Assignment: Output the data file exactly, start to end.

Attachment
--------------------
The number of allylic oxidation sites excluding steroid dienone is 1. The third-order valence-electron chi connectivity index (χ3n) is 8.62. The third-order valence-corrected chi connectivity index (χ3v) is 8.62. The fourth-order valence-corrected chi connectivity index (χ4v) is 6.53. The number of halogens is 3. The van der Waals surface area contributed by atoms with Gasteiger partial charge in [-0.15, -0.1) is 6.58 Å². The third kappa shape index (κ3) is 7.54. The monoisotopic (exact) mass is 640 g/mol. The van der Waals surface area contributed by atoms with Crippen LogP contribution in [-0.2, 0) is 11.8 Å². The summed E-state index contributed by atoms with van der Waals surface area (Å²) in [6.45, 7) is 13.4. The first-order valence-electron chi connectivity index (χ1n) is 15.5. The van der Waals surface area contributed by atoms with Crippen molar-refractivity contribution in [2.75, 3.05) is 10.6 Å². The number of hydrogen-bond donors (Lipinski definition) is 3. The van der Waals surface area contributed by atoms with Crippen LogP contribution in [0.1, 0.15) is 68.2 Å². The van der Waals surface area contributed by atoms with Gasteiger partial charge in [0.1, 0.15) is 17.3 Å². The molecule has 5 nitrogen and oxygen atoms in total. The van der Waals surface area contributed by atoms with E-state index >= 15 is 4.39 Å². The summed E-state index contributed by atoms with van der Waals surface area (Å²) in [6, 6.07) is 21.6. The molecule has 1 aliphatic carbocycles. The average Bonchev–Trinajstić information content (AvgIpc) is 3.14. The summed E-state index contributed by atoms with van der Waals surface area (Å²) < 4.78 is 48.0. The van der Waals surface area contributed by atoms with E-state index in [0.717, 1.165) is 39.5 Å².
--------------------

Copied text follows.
The number of allylic oxidation sites excluding steroid dienone is 1. The third-order valence-electron chi connectivity index (χ3n) is 8.62. The third-order valence-corrected chi connectivity index (χ3v) is 8.62. The fourth-order valence-corrected chi connectivity index (χ4v) is 6.53. The number of halogens is 3. The van der Waals surface area contributed by atoms with Gasteiger partial charge in [-0.15, -0.1) is 6.58 Å². The third kappa shape index (κ3) is 7.54. The monoisotopic (exact) mass is 640 g/mol. The van der Waals surface area contributed by atoms with Crippen LogP contribution in [-0.2, 0) is 11.8 Å². The summed E-state index contributed by atoms with van der Waals surface area (Å²) in [6.45, 7) is 13.4. The first-order valence-electron chi connectivity index (χ1n) is 15.5. The van der Waals surface area contributed by atoms with Crippen molar-refractivity contribution in [2.75, 3.05) is 10.6 Å². The number of hydrogen-bond donors (Lipinski definition) is 3. The van der Waals surface area contributed by atoms with Crippen LogP contribution in [0.1, 0.15) is 68.2 Å². The van der Waals surface area contributed by atoms with Gasteiger partial charge in [0.1, 0.15) is 17.3 Å². The molecule has 5 nitrogen and oxygen atoms in total. The van der Waals surface area contributed by atoms with E-state index >= 15 is 4.39 Å². The summed E-state index contributed by atoms with van der Waals surface area (Å²) in [6, 6.07) is 21.6. The molecule has 1 aliphatic carbocycles. The average Bonchev–Trinajstić information content (AvgIpc) is 3.14. The summed E-state index contributed by atoms with van der Waals surface area (Å²) < 4.78 is 48.0. The van der Waals surface area contributed by atoms with E-state index in [0.717, 1.165) is 39.5 Å².